“Never trust, always verify” was the founding principle of the term Zero Trust, when Forrester Research Analyst and cybersecurity veteran John Kindervag created the term. At the time, many enterprises were operating under a “trust, but verify” approach, which would be okay if threats were only outside the organization or if it only applied to individuals. But as we know, digital environments have made it harder to keep track of appropriate levels of access, and easier for intruders to get in.
As events like the global pandemic and an unsteady economy have impacted the way we work, Zero Trust has become increasingly popular. And while the core tenants of this approach are sound, many organizations struggle with implementation and fail to see real value in their efforts. In fact, 40% of organizations report they have a Zero Trust strategy fully implemented—but more than half aren’t able to authenticate users and devices on an ongoing basis, and also struggle to monitor users post-authentication, according Fortinet’s 2022 “The State of Zero Trust” survey.
So, what is an organization to do? A good first step would be to identify and address some of the key challenges most enterprises face when implementing Zero Trust. In this article we’ll break down the top three Zero Trust challenges: piecemeal approaches, constant change, and productivity. Then, we’ll explore how managing security on a business platform can significantly reduce the common issues associated with Zero Trust rollouts.
1. Piecemeal Approaches Leave Blind Spots
There’s no shortage of Zero Trust services on the market, but it’s critical to acknowledge that Zero Trust is not a product—it’s a framework. One that requires many IT functions and tools to work together seamlessly across the main pillars of data, device, network, application, and user. But understandably, many organizations fail to stitch together the data and protections of multiple products without leaving security holes.
This is why business platforms are so beneficial. ITSM solutions serve as an overarching system of action across the silos of a business. They make the data and capabilities of every tool across the pillars available through cross-functional workflows. We know the biggest gap in Zero Trust is the user—a platform can address this by adding a complete user security profile in one central location—regardless of the device, network, or application they’re using.
2. Constant Change Means Constant Administration
Zero Trust expands the security perimeter from outside the organization to the inside, increasing protection across the five pillars. The downside of this is that user behaviors within each pillar are changing constantly. This requires control policies to be updated in near-real time as things like professional roles and titles evolve, team members come and go, or Steve from Marketing requested access to a business application to complete a special project.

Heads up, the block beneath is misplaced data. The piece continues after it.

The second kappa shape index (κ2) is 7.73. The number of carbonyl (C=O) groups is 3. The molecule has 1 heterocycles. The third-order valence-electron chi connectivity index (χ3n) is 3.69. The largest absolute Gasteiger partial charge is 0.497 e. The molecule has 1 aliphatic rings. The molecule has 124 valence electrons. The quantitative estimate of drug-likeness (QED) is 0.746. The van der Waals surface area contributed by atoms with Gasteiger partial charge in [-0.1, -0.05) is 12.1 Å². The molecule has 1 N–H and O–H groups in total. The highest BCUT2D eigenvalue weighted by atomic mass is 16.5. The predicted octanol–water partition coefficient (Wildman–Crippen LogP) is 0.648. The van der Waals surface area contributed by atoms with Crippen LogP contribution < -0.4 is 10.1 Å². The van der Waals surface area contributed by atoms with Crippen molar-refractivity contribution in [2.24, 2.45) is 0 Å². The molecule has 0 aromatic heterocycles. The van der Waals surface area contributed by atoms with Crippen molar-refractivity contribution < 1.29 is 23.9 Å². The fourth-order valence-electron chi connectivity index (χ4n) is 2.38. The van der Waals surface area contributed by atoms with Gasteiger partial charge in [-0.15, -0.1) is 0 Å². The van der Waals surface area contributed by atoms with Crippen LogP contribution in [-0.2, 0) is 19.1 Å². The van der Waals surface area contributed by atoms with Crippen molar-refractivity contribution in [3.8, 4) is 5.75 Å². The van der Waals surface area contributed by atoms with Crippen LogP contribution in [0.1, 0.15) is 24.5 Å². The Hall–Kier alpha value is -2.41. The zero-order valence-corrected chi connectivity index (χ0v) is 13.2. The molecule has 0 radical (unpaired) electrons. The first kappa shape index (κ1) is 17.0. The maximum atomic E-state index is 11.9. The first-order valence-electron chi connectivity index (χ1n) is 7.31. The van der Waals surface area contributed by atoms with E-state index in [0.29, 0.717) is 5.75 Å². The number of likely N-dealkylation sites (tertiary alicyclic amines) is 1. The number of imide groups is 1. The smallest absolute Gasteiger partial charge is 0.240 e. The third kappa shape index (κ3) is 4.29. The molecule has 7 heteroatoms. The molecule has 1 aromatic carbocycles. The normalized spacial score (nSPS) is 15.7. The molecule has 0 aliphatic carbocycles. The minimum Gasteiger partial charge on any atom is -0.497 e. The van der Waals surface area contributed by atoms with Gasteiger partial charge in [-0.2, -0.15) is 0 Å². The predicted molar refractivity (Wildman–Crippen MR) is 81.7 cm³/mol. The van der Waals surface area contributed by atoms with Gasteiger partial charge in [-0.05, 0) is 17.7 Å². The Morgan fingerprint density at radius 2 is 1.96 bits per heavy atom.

Any lag in appropriately granting and removing access can leave organizations vulnerable to attack. By managing identity security on the same platform as the HR ticketing system, for example, you can ensure access policies are updated across the five pillars instantly, greatly reducing the risk profile of the organization. But there’s another side to this, too. As important as it is to restrict access in the name of security, it’s also critical to make sure users have the right access to do their jobs effectively.
3. Zero Trust vs. Productivity
It should come as no surprise that one of the biggest pain points in Zero Trust rollouts involves productivity. Often, mistakes in the various access policies can lead to hours or even days of lost work. When employees lack access to the tools they need, they grow increasingly frustrated, and your business suffers. Managing identity security alongside a Zero Trust framework can dramatically accelerate remediation and reduce the loss of productivity.
On a platform, lack of access can be flagged, investigated, and resolved all through a single pane-of-glass view and workflows users are already familiar with. This can all be achieved right within the platform, resolving access requests in one central repository, rather than using multiple tools and processes. As such, issues are resolved faster, and people can get back to doing what they do best—not putting in Helpdesk requests to IT and staring at a screen while they wait.
In a recent Wall Street Journal article, Kindervag wrote, “The hallmark of zero trust is simplicity.”
He added, “To reduce the complexity of cybersecurity environments, organizations can prioritize security technologies and tools that support simplicity by automating repetitive and manual tasks, integrating and managing multiple security tools and systems, and autoremediating known vulnerabilities.”
Identity is a huge tenet of Zero Trust, and a platform approach makes it simple for organizations to start improving their security stance today.
John Milburn is CEO at Clear Skye, an identity governance and administration (IGA) software company. Milburn is dedicated to closing the value gap that has existed in the IGA market for the last 20 years. With more than 25 years of enterprise software experience, he brings with him a deep knowledge of the security and identity management space. He previously held executive roles at renowned organizations such as Quest Software; Dell; and, most recently, One Identity.